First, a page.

PG&E filed its application for the CNC funding on Sept. 2, the same day Gov. Newsom signed SB 846 into law. “SB 846 further directed PG&E to pursue funds from DOE, and any other potentially available federal funds, to pay back the loan and lower costs for customers should the plant’s operating license be extended,” the company said in a statement on Monday.
The San Luis Obispo County plant currently provides “approximately 17% of California’s zero-carbon electricity supply and 8.6% of the state’s total electricity supply,” the utility said. An extension of five years beyond its current license expiration in 2025 could allow the plant to “be used to improve statewide energy system reliability and reduce greenhouse gas emissions while additional renewable energy and carbon-free resources come online,” it said.
Without SB 846, PG&E’s alternative “would have been for us and other load-serving entities in California to procure more expensive baseload clean power to replace what is today over 8% of all of California’s energy consumed, provided annually by Diablo Canyon,” PG&E’s head Poppe said during an Oct. 27 earnings call. “Replacing this power has proven challenging given clean energy supply constraints, and we estimate that this law will save customers several hundred million dollars relative to other potential baseload solutions.”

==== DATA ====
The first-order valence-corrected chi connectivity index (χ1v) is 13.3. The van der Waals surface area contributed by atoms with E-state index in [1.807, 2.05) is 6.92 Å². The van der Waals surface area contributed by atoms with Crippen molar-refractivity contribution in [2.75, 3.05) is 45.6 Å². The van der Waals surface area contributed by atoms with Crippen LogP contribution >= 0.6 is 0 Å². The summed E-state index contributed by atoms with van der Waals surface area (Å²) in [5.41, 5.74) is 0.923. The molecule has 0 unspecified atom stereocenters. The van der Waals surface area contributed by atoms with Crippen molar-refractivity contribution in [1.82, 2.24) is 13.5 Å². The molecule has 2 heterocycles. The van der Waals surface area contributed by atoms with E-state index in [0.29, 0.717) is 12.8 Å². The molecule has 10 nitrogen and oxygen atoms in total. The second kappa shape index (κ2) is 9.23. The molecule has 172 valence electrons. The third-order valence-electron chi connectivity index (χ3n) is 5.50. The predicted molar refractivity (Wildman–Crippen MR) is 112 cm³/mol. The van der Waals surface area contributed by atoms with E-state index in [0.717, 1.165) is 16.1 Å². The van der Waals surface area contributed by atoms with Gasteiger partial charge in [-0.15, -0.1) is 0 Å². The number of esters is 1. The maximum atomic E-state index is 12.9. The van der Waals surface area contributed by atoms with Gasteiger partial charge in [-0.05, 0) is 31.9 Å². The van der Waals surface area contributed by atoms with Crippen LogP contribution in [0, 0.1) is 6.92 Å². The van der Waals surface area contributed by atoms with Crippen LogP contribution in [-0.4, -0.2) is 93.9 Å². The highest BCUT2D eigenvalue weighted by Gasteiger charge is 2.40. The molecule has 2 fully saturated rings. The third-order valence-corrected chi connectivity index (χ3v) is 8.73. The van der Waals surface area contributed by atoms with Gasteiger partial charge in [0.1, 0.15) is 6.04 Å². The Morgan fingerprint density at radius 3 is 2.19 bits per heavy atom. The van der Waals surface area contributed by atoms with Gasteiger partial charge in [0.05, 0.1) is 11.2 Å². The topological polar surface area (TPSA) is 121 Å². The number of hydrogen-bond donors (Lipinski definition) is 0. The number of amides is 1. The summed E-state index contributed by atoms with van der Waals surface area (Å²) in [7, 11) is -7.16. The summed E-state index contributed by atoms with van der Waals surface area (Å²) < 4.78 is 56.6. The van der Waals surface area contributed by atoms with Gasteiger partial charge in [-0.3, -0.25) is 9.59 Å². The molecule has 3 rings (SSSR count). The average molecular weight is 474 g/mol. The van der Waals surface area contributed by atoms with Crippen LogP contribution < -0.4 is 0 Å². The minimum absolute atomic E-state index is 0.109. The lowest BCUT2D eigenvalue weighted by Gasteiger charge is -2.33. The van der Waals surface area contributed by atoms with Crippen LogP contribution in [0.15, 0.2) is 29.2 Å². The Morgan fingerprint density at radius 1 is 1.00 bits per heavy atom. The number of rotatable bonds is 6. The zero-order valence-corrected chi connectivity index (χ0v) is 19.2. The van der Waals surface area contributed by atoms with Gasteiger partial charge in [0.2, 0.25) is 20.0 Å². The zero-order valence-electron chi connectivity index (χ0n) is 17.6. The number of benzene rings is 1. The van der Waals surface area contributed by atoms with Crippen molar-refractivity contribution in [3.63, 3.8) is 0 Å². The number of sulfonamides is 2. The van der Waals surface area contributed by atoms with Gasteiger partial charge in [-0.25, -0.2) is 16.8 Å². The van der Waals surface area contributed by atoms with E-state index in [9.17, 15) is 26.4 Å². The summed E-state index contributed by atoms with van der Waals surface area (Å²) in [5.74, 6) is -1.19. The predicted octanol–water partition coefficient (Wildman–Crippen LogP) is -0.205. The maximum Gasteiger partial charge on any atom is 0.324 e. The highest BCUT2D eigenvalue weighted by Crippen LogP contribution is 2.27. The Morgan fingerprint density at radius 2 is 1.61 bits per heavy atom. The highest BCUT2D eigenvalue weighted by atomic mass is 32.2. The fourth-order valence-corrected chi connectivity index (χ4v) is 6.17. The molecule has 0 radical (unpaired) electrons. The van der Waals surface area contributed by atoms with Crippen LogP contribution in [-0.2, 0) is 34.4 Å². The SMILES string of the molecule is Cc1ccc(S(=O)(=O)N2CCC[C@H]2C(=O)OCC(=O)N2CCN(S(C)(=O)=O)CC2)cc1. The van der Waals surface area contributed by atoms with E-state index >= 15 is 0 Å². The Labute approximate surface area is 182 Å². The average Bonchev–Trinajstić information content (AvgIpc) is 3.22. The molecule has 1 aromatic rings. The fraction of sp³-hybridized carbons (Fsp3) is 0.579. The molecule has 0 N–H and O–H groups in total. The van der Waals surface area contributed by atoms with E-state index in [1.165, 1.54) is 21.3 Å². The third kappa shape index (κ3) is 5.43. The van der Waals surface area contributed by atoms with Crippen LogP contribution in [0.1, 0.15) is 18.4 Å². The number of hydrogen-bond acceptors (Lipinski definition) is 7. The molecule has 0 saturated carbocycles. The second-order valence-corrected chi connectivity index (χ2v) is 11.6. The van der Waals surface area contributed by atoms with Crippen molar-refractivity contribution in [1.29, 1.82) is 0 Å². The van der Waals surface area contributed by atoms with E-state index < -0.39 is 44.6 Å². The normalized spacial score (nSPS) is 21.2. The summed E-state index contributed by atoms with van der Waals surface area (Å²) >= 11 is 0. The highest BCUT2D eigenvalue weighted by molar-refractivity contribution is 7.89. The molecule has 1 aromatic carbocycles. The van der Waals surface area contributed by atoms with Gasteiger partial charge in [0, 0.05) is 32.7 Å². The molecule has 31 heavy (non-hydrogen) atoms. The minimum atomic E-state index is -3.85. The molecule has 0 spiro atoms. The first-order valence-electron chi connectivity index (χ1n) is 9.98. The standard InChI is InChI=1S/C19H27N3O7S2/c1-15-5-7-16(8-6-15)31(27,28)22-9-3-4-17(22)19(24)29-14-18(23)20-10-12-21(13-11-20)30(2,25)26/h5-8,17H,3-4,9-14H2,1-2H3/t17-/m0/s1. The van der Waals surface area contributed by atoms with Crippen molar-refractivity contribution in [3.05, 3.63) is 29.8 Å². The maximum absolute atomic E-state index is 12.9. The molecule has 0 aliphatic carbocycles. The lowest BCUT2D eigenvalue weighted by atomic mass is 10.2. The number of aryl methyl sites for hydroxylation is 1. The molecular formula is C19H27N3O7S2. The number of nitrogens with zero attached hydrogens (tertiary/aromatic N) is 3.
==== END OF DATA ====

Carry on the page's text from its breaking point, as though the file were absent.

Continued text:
PG&E Steps Up 20-Year Licensing Renewal Effort
However, Poppe has acknowledged ensuring extended operations at the plant will require much work and is complex. It will include securing casks and fuel, as well as navigating permitting and relicensing of the facility. On Oct. 31, PG&E took its first step, filing a letter with the Nuclear Regulatory Commission, officially requesting that the agency review the utility’s 2009-submitted license renewal application for Diablo Canyon Units 1 and 2.